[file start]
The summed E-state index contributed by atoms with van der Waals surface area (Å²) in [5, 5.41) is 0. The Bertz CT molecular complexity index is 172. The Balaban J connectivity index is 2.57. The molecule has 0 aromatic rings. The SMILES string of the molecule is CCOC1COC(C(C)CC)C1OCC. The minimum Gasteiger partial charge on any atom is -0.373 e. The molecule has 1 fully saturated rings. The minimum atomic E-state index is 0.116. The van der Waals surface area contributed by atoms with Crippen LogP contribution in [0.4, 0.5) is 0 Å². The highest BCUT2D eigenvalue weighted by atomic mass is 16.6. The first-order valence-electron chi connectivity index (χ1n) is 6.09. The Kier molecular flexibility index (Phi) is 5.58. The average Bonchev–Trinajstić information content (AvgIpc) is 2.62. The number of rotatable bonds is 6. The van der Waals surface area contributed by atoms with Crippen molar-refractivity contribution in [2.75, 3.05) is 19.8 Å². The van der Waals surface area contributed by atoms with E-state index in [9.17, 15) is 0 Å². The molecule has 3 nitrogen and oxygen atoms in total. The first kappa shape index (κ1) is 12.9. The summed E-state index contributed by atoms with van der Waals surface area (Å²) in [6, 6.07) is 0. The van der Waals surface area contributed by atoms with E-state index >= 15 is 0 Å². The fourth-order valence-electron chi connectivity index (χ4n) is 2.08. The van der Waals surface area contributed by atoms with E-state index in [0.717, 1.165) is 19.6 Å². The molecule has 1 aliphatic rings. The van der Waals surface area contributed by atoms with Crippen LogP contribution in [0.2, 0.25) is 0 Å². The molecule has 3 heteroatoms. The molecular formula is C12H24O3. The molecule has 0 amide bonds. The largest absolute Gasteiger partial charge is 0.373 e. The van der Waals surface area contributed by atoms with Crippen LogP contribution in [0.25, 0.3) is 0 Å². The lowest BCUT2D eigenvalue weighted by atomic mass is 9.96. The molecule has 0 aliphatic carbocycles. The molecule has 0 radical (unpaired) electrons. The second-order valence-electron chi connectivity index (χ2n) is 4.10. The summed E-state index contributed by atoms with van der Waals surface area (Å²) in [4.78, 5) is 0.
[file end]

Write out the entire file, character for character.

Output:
The summed E-state index contributed by atoms with van der Waals surface area (Å²) in [5, 5.41) is 0. The Bertz CT molecular complexity index is 172. The Balaban J connectivity index is 2.57. The molecule has 0 aromatic rings. The SMILES string of the molecule is CCOC1COC(C(C)CC)C1OCC. The minimum Gasteiger partial charge on any atom is -0.373 e. The molecule has 1 fully saturated rings. The minimum atomic E-state index is 0.116. The van der Waals surface area contributed by atoms with Crippen LogP contribution in [0.4, 0.5) is 0 Å². The highest BCUT2D eigenvalue weighted by atomic mass is 16.6. The first-order valence-electron chi connectivity index (χ1n) is 6.09. The Kier molecular flexibility index (Phi) is 5.58. The average Bonchev–Trinajstić information content (AvgIpc) is 2.62. The number of rotatable bonds is 6. The van der Waals surface area contributed by atoms with Crippen molar-refractivity contribution in [2.75, 3.05) is 19.8 Å². The van der Waals surface area contributed by atoms with E-state index in [9.17, 15) is 0 Å². The molecule has 3 nitrogen and oxygen atoms in total. The first kappa shape index (κ1) is 12.9. The summed E-state index contributed by atoms with van der Waals surface area (Å²) in [6, 6.07) is 0. The van der Waals surface area contributed by atoms with E-state index >= 15 is 0 Å². The fourth-order valence-electron chi connectivity index (χ4n) is 2.08. The van der Waals surface area contributed by atoms with E-state index in [0.717, 1.165) is 19.6 Å². The molecule has 1 aliphatic rings. The van der Waals surface area contributed by atoms with Crippen LogP contribution in [0.2, 0.25) is 0 Å². The molecule has 3 heteroatoms. The molecular formula is C12H24O3. The molecule has 0 amide bonds. The largest absolute Gasteiger partial charge is 0.373 e. The van der Waals surface area contributed by atoms with Crippen LogP contribution in [0.25, 0.3) is 0 Å². The lowest BCUT2D eigenvalue weighted by atomic mass is 9.96. The molecule has 0 aliphatic carbocycles. The molecule has 0 radical (unpaired) electrons. The second-order valence-electron chi connectivity index (χ2n) is 4.10. The summed E-state index contributed by atoms with van der Waals surface area (Å²) in [4.78, 5) is 0.